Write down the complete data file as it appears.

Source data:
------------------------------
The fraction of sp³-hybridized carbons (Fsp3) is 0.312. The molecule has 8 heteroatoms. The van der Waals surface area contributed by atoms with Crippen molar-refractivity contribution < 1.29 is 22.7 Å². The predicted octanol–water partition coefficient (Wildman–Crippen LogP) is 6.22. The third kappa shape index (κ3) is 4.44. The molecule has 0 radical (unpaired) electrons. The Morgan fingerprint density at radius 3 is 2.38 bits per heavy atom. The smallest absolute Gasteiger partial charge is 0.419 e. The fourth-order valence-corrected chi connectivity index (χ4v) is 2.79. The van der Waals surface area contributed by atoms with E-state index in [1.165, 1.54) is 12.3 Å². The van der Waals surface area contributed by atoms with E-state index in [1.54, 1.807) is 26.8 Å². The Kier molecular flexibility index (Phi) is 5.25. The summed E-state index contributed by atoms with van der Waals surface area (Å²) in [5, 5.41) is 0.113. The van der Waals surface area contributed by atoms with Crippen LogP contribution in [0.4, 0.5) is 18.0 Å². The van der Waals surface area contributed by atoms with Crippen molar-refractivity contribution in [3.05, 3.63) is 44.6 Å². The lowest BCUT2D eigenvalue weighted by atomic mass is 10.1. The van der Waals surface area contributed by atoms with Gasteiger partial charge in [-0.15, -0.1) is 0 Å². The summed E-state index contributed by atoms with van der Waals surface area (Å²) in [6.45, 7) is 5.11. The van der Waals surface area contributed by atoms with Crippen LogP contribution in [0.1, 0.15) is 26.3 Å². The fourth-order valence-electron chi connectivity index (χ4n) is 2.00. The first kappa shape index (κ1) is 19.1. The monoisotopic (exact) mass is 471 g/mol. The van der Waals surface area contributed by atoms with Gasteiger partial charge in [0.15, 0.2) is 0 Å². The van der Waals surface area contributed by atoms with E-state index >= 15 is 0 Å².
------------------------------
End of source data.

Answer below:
The fraction of sp³-hybridized carbons (Fsp3) is 0.312. The molecule has 8 heteroatoms. The van der Waals surface area contributed by atoms with Crippen molar-refractivity contribution < 1.29 is 22.7 Å². The predicted octanol–water partition coefficient (Wildman–Crippen LogP) is 6.22. The third kappa shape index (κ3) is 4.44. The molecule has 0 radical (unpaired) electrons. The Morgan fingerprint density at radius 3 is 2.38 bits per heavy atom. The smallest absolute Gasteiger partial charge is 0.419 e. The fourth-order valence-corrected chi connectivity index (χ4v) is 2.79. The van der Waals surface area contributed by atoms with E-state index in [1.165, 1.54) is 12.3 Å². The van der Waals surface area contributed by atoms with E-state index in [1.54, 1.807) is 26.8 Å². The Kier molecular flexibility index (Phi) is 5.25. The summed E-state index contributed by atoms with van der Waals surface area (Å²) in [5, 5.41) is 0.113. The van der Waals surface area contributed by atoms with Crippen LogP contribution in [0.4, 0.5) is 18.0 Å². The van der Waals surface area contributed by atoms with Crippen molar-refractivity contribution in [3.05, 3.63) is 44.6 Å². The lowest BCUT2D eigenvalue weighted by atomic mass is 10.1. The van der Waals surface area contributed by atoms with Gasteiger partial charge in [-0.15, -0.1) is 0 Å². The summed E-state index contributed by atoms with van der Waals surface area (Å²) in [6.45, 7) is 5.11. The van der Waals surface area contributed by atoms with Crippen LogP contribution in [0.1, 0.15) is 26.3 Å². The fourth-order valence-electron chi connectivity index (χ4n) is 2.00. The first kappa shape index (κ1) is 19.1. The monoisotopic (exact) mass is 471 g/mol. The van der Waals surface area contributed by atoms with Gasteiger partial charge in [0.15, 0.2) is 0 Å². The van der Waals surface area contributed by atoms with E-state index >= 15 is 0 Å².